40 Interesting Facts From History About Great Britain

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26 British Crown Jewels

British Crown Jewels

During WWII, the British crown jewels were stored in a biscuit tin and kept in a chamber under Windsor Castle. During the construction, they covered it at night with a tarp so German airplanes couldn’t tell what’s going on. It was so secretive that not even then-Princess Elizabeth was told.

27. The British Empire was the largest empire the world has ever seen, claiming 23% of the world’s land area with a population of 458 million.

28. British colonizers infected Tasmanian Aboriginal women with venereal diseases that left a significant percentage of the population unable to reproduce. This was one of several factors leading to the complete eradication of the Tasmanian Aboriginal people.

29. 40% of British government expenditure in 1833 was compensation paid to slave owners following abolition. The amount borrowed to fund this wasn’t paid of until 2015.

30. The British government in the 1960s feared that their control of Gibraltar was at risk from monkey lesbianism.

31 British Suffragettes

British Suffragettes

British suffragettes used toffee hammers to break windows as part of their successful protests for women voting.

32. Britain is responsible for 63 Independence Day celebrations around the world. That is, on average, 1 Independence Day celebration from U.K. every 6 days throughout the year.

33. Britain removed all their road signs during World War II so that if the Germans invaded, they would get lost. These defensive preparations included the removal of signposts, milestones, and railway station signs. Gas pumps were also removed from service stations near their coast.

34. In 2005, the Republic of Fiji lost its declaration of independence from Britain. After five long years of searching, Fiji’s government finally turned to Britain, who provided them with a photocopy.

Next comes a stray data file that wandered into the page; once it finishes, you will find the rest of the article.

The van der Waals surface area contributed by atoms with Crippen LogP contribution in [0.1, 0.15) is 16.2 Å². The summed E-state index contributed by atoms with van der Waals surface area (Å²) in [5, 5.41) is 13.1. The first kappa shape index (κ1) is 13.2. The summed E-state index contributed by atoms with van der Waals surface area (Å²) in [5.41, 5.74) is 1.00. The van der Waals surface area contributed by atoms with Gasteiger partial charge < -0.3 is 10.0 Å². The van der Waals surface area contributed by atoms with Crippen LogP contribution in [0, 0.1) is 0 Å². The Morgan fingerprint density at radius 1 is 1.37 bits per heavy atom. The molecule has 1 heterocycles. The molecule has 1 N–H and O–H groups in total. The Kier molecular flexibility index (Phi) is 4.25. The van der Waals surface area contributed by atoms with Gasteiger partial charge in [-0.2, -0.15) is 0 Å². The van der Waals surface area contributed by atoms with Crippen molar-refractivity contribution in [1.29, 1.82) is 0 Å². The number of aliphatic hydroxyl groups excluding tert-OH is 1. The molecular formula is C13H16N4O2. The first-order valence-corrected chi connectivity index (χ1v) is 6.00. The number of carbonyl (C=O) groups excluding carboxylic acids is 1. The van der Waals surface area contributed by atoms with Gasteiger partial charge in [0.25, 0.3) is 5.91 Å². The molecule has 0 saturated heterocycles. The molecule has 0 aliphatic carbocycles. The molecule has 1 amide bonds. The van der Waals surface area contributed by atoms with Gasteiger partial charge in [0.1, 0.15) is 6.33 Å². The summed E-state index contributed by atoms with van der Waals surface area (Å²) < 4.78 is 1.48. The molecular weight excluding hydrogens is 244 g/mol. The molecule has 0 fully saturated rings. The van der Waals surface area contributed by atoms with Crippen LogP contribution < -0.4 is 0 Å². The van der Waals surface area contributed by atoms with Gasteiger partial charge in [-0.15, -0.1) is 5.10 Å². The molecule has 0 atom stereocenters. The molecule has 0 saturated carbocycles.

35. British built a 1,100-mile hedge through the middle of India. With parts 12 feet tall and 14 feet across, the hedge was constructed along part of the Inland Customs Line, a barrier that the British created to impose a high salt tax on people living on the relatively saltless side of the line.

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36 Indian Pale Ales

Indian Pale Ales

Most beers couldn’t withstand the 6 month trip from Great Britain to the British colonies in India, where the climate was too hot to brew. In response, a brewer heavily hopped and aged their beers, making them pale, and able to survive the journey. That’s how IPAs or “Indian Pale Ales” got their name.

37. When the island nation of Vanuatu was a colony, it was ruled jointly by Britain and France and called the Condominium. Because of the duplication of government bureaucracies and the officially stateless status of the Melanesians, it was informally called the Pandemonium.

38. During World War 1, British newspapers falsely claimed that the Germans rendered down soldiers’ corpses to make soap, candles, and nitroglycerin. As a result, when news of the Holocaust reached Britain during World War 2, the government assumed it was another made-up atrocity story.

39. Out of the almost 200 countries in the world, only 22 have never been invaded by Great Britain.

40. The first female doctor in Britain spent 56 years disguised as a man. It wasn’t until after her death in 1865, that the doctor’s secret was finally discovered.

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